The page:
Much has been made of David Brooks’s recent New York Times column, in which confesses to missing already the civility and humanity of Barack Obama, compared to who might take his place. In NewYorker.com, Jeffrey Frank reminds us how critical such attributes are to foreign policy. “It’s hard to imagine Kennedy so casually referring to the leader of Russia as a gangster or a thug. For that matter, it’s hard to imagine any president comparing the Russian leader to Hitler [as] Hillary Clinton did at a private fund-raiser. … Kennedy, who always worried that miscalculation could lead to war, paid close attention to the language of diplomacy.”
The New Covenant. The Third Way. The Democratic Leadership Council style. Call it what you will, but whatever centrist triangulation Bill Clinton embraced in 1992, Hillary Clinton wants no part of it in 2016. Writing for Bloomberg, Sasha Issenberg and Margaret Talev explore how Hillary’s campaign has “diverged pointedly” from what made Bill so successful: “For Hillary to survive, Clintonism had to die.” Bill’s positions in 1992—from capital punishment to free trade—“represented a carefully calibrated diversion from the liberal orthodoxy of the previous decade.” But in New Hampshire, Hillary “worked to juggle nostalgia for past Clinton primary campaigns in the state with the fact that the Bill of 1992 or the Hillary of 2008 would likely be a marginal figure within today’s Democratic politics.”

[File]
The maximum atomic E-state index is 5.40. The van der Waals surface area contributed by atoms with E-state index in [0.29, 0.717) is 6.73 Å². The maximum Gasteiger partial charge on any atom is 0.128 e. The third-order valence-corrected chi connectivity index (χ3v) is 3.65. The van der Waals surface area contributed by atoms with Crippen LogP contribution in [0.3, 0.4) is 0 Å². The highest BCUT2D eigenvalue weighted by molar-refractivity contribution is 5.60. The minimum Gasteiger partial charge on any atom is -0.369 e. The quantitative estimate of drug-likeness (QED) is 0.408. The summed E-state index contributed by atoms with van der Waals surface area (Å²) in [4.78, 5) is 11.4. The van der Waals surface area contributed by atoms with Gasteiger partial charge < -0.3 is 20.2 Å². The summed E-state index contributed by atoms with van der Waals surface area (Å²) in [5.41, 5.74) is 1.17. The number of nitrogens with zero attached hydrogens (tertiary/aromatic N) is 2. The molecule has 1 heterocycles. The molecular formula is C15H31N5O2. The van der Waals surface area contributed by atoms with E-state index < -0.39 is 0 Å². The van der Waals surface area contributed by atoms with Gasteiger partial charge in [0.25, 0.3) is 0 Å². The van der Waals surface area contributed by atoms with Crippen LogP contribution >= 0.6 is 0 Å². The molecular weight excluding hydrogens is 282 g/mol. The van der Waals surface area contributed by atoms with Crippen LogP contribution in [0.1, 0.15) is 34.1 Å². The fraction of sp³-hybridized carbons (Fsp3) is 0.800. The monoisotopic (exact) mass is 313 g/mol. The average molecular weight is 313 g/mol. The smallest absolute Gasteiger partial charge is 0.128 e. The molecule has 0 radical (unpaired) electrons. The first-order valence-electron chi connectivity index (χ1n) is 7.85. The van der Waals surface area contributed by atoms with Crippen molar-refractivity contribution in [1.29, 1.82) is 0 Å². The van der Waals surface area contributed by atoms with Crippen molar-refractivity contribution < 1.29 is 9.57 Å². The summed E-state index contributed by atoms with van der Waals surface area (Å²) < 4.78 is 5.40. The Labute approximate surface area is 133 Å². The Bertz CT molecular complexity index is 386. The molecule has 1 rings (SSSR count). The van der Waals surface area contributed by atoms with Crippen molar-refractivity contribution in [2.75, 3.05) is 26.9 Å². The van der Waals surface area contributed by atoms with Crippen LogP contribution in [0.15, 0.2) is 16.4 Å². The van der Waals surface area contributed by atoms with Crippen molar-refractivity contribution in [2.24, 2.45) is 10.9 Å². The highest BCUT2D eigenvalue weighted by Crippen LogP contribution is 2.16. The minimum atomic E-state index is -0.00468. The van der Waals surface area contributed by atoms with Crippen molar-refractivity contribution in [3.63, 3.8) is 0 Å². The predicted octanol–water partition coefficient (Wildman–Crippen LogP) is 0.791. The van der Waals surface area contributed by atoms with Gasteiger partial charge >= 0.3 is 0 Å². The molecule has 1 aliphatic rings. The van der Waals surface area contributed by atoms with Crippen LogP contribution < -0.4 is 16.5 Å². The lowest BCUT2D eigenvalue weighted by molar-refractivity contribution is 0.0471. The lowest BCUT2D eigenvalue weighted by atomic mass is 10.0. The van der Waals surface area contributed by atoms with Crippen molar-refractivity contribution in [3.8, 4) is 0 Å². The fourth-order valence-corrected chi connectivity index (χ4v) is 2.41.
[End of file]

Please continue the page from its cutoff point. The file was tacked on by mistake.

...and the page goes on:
At first, “it was pleasant” to see Trevor Noah “smiling away and deeply dimpling in the Stewart seat, the seat that had lately grown gray hairs,” writes The Atlantic‘s James Parker in assessing the new host of the once-indispensable Daily Show. But where Jon Stewart was a heavyweight, Noah is “a very able lightweight, [who] needs time too. But he won’t get any. As a culture, we’re not about to nurture this talent, to give it room to grow. Our patience was exhausted long ago, by some other guy. We’re going to pass judgment and move on. There’s a reason Simon Cowell is so rich. Impress us today or get thee hence. So it comes to this: It’s now or never, Trevor.”